Homemade Photo Gear

About a month ago Dirk Fletcher asked me to speak to his Modern Alternative Processes photo class at Harrington College of Design in Chicago.  I taught there as an adjunct for five years, and the comfort of familiar surroundings was balanced by the excitement of seeing a bunch of new faces eager to learn.  Below is what I shared and tried to impart, along with an explanation of the Scheimpflug Principle.

For the most part, everyone willing to invest a little bit of capital has access to the same gear, which tends to create a proliferation of similar images.  Thus, the distinguishing factor from one photographer to the next is of course the way they see and use their brain, but also perhaps the equipment they use.  So why would anyone want to use the same gear that everyone else uses?  Ever since I saw Keith Carter’s funky lens on his Hasselblad, I’ve been inspired to hack together my own gear including lenses, lights, and cameras, all with the goal of trying to make unique images.  Others have inspired me as well, including Mark Tucker and his Plunger Cam, Frank Ockenfels, John Huet, and Jack Spencer. And a brief visit with a few other students to Matt Mahurin’s New York City penthouse studio was particularly inspiring.  I’ll never forget the things he was drawing, scanning, photographing, and manipulating in Photoshop.

Which brings me to another point.  The goal is of course to make compelling images, and not to use visual gimmicks to lure in the casual viewer, although what constitutes a gimmick is certainly debatable.  For example, one might say the use of color itself is a gimmick, or the Scheimpflug Principle (I could go on and on).  Basically, just trust your instincts, and this is what will set you apart and make you and your images unique.

Some images I’ve made incorporating at least one hacked together piece of gear:

Some of the gear:

Lights from Ikea with 5000K fluorescent tubes

Dog Bowl Ring Flash inspired by Greg Shapps

Old lens glued to thin plexi and mounted on body cap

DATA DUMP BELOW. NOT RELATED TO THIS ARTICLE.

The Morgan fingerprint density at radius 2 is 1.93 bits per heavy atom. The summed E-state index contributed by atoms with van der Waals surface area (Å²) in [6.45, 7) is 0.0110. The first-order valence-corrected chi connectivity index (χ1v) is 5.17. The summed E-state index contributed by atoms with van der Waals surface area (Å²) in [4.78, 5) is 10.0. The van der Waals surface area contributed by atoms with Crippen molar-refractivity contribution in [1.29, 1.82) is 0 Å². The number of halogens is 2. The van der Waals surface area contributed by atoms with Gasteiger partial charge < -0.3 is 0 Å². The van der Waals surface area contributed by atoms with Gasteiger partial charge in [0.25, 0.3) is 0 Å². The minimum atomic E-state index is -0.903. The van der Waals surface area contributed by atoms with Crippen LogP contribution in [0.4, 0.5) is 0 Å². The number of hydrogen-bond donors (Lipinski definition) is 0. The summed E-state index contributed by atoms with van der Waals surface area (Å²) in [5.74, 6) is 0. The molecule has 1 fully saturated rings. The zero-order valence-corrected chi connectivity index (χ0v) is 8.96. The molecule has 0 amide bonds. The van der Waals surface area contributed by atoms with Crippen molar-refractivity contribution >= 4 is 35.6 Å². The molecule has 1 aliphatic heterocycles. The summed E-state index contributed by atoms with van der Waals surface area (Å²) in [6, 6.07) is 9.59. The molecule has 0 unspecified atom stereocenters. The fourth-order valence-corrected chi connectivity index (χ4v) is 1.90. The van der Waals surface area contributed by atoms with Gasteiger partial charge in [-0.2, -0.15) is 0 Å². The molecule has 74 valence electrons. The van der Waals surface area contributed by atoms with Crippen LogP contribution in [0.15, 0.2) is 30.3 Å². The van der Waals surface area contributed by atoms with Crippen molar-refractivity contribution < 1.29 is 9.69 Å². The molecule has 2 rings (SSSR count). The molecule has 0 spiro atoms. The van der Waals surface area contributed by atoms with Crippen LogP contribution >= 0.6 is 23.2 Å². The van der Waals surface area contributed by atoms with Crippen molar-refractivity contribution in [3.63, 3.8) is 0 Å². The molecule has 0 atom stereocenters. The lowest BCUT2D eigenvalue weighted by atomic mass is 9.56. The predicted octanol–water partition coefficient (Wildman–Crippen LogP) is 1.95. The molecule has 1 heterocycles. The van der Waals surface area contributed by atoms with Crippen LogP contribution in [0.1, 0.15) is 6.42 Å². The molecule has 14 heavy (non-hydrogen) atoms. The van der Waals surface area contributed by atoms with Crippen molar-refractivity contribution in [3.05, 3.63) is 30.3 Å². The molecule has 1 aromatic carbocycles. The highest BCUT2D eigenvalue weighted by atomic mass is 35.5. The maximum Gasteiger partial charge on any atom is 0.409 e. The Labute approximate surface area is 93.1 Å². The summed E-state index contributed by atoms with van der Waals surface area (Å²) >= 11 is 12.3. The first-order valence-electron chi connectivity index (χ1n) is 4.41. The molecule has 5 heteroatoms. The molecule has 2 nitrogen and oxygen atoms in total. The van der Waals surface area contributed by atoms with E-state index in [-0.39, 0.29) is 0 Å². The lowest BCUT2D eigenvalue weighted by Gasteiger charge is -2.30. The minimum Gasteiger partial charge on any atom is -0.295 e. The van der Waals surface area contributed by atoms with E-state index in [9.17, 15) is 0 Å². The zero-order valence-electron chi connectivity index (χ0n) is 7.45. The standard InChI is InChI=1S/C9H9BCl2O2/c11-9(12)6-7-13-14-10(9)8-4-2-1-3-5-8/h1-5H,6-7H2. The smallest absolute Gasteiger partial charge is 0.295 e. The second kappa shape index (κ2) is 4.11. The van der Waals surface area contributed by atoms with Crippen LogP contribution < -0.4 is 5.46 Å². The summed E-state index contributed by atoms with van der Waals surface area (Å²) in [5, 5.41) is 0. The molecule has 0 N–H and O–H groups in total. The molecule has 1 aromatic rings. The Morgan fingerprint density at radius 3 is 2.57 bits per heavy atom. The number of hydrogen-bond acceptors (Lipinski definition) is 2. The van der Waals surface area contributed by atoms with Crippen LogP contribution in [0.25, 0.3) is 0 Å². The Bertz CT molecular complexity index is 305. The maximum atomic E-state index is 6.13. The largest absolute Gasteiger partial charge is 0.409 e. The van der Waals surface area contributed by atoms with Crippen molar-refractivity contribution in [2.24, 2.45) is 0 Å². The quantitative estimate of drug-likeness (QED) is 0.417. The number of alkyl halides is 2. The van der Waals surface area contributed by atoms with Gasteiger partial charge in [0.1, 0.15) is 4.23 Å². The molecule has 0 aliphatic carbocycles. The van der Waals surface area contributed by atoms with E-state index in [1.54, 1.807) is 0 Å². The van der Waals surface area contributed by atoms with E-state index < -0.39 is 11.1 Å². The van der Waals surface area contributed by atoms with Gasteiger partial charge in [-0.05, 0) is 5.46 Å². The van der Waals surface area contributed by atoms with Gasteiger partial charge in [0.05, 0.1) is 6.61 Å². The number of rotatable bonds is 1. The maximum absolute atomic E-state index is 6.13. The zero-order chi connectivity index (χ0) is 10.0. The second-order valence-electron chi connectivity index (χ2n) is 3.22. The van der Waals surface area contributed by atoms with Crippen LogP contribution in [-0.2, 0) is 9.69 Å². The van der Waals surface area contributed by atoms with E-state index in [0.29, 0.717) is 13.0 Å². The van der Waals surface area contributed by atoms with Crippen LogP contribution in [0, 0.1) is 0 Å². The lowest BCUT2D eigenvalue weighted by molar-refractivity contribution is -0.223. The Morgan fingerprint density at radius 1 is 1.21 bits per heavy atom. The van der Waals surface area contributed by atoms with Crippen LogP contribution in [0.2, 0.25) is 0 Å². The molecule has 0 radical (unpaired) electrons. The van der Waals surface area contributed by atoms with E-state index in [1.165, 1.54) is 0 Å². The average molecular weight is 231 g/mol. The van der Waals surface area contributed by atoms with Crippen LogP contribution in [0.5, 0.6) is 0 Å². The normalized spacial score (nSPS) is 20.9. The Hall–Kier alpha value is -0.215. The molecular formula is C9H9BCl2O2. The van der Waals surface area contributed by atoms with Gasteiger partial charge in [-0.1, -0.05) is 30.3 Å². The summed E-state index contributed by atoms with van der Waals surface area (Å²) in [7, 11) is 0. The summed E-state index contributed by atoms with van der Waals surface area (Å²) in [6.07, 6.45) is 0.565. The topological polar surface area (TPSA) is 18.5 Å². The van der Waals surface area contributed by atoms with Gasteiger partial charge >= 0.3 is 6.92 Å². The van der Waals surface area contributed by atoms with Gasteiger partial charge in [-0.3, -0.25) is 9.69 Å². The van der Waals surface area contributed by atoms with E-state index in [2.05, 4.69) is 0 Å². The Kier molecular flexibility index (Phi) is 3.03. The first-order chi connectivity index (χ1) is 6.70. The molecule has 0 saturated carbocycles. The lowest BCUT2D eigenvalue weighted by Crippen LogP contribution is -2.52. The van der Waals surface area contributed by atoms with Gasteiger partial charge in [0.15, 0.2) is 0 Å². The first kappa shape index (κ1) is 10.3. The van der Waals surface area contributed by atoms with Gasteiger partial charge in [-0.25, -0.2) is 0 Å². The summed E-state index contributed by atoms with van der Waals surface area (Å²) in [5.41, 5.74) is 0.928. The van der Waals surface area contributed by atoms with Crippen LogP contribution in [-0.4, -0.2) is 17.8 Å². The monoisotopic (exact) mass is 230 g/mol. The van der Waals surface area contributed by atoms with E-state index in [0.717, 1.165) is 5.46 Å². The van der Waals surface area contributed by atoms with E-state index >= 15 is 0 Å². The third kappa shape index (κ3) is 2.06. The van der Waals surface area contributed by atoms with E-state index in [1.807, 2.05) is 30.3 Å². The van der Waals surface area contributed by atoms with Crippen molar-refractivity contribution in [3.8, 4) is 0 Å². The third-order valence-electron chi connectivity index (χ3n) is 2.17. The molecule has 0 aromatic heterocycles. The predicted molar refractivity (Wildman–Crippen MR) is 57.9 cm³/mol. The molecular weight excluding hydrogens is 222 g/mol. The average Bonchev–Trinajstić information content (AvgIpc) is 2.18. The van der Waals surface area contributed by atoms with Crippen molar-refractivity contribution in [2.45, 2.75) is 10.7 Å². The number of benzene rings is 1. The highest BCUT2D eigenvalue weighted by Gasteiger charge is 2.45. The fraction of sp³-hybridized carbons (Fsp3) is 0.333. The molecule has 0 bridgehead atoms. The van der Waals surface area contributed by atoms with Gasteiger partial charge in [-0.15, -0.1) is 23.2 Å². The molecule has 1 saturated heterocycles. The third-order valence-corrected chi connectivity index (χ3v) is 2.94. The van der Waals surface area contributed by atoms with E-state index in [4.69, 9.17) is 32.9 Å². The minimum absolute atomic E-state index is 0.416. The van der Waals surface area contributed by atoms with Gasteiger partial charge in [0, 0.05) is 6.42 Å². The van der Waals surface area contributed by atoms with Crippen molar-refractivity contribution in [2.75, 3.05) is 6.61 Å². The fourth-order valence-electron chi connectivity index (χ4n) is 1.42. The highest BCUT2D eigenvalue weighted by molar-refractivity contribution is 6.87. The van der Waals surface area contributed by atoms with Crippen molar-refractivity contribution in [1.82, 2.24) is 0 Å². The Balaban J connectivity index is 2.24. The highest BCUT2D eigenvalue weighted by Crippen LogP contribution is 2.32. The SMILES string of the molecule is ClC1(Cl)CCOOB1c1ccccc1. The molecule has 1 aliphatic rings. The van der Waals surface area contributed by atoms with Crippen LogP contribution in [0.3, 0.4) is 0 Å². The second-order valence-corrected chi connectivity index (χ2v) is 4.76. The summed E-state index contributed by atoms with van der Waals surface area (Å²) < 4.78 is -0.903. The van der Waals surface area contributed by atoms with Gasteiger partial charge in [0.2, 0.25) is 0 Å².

Lens made from a loupe and some stuff from Home Depot

Kodak lens cut from an old Brownie and painted with liquid rubber

Polaroid 150 Rangefinder Land Camera 4×5 conversion with an office clip and rubber band

Ikea light fixture attached to Profoto speed ring

2 Comments »

  1. Matt says:

    Hi James. I vaguely remember a few other lenses you showed in class. Any chance you could show those here?

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Baked My New Skates – Here’s How

Graf-Skates

As someone that likes to do things myself, yesterday I baked my skates to avoid some of the pain that breaking in new skates has historically caused me.  I completed the molding process at home before I had them sharpened.  By the way, I got them sharpened with a 1/2″ radius.  This is probably the most common radius, but also seems ideal for my weight.

Do not do this if your skate is not intended to be thermoformable (most higher-end hockey skates manufactured today are).  Its probably best to get this done by the shop you buy them from, so please note, I’m not responsible if this doesn’t work for you or voids your warranty.  I was driven to the internet after months of trying to buy this model from my local NYC shop (Graf G735 Overload fits the shape of my foot and has the best level of stiffness for my weight).

Anyway, here are the instructions for what I did (get the instructions for your brand): Details »

Joshua Cody [sic] Paperback

[sic] in paperback form just came out with my picture of Josh on the cover/inside cover.  Go and get it!

Victor Matthews

I directed and shot this short film about fellow artist Victor Matthews.  Hope you enjoy it and his wonderful work.

Details »

There Are No Survivors

This is a new painting I completed the end of May 2012 entitled There Are No Survivors.  Mixed media on panel, 48″ x 48″  In an unrelated matter, I accepted my invitation to art.sy today and I don’t know why.

Joshua Cody Pictures

Its always fun to photograph Josh!  If you haven’t read his book yet, you should!  Check it out here.  We did the top picture in Joshua’s apartment, at his desk where he writes.  The bottom image was made in my place in Brooklyn.

New York Group Show

111123 43" x 53" Mixed Media on Panel by James Godman

The New York Group Show, Rebellion and Empowerment in Contemporary Art, was a roaring success, and I was happy to participate by hanging this new painting.  Many thanks to Kianga Ellis for organizing the show.  The piece on the left is by Brian Dupont.

Andrew Rogers

Two old spreads from my friend’s doodlesbook!  Check him out at Joslin Lake Design.  © Andrew Rogers